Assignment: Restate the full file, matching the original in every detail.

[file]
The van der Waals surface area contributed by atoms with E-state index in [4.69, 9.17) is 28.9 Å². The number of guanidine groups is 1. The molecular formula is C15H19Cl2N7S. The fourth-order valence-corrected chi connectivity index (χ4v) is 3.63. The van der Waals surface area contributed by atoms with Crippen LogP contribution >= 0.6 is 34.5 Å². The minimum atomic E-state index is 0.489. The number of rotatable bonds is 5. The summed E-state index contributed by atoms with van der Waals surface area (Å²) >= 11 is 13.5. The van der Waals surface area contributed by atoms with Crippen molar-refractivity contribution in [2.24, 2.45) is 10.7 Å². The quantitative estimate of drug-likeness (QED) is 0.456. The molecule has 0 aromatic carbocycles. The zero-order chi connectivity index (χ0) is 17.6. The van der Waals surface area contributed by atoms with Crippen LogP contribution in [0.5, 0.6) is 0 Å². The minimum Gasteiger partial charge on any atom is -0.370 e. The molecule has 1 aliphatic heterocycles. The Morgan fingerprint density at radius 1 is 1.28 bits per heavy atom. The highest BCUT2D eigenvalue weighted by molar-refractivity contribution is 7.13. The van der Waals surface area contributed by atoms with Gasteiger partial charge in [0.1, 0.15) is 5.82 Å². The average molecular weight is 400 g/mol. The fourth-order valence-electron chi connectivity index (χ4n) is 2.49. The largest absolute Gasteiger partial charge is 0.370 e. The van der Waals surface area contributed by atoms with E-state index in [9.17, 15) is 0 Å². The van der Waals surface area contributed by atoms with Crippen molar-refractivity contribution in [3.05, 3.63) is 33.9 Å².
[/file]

The van der Waals surface area contributed by atoms with E-state index in [4.69, 9.17) is 28.9 Å². The number of guanidine groups is 1. The molecular formula is C15H19Cl2N7S. The fourth-order valence-corrected chi connectivity index (χ4v) is 3.63. The van der Waals surface area contributed by atoms with Crippen LogP contribution >= 0.6 is 34.5 Å². The minimum atomic E-state index is 0.489. The number of rotatable bonds is 5. The summed E-state index contributed by atoms with van der Waals surface area (Å²) >= 11 is 13.5. The van der Waals surface area contributed by atoms with Crippen molar-refractivity contribution in [2.24, 2.45) is 10.7 Å². The quantitative estimate of drug-likeness (QED) is 0.456. The molecule has 0 aromatic carbocycles. The zero-order chi connectivity index (χ0) is 17.6. The van der Waals surface area contributed by atoms with Crippen LogP contribution in [0.5, 0.6) is 0 Å². The minimum Gasteiger partial charge on any atom is -0.370 e. The molecule has 1 aliphatic heterocycles. The Morgan fingerprint density at radius 1 is 1.28 bits per heavy atom. The highest BCUT2D eigenvalue weighted by molar-refractivity contribution is 7.13. The van der Waals surface area contributed by atoms with Gasteiger partial charge in [0.1, 0.15) is 5.82 Å². The average molecular weight is 400 g/mol. The fourth-order valence-electron chi connectivity index (χ4n) is 2.49. The largest absolute Gasteiger partial charge is 0.370 e. The van der Waals surface area contributed by atoms with E-state index in [9.17, 15) is 0 Å². The van der Waals surface area contributed by atoms with Crippen molar-refractivity contribution in [3.05, 3.63) is 33.9 Å².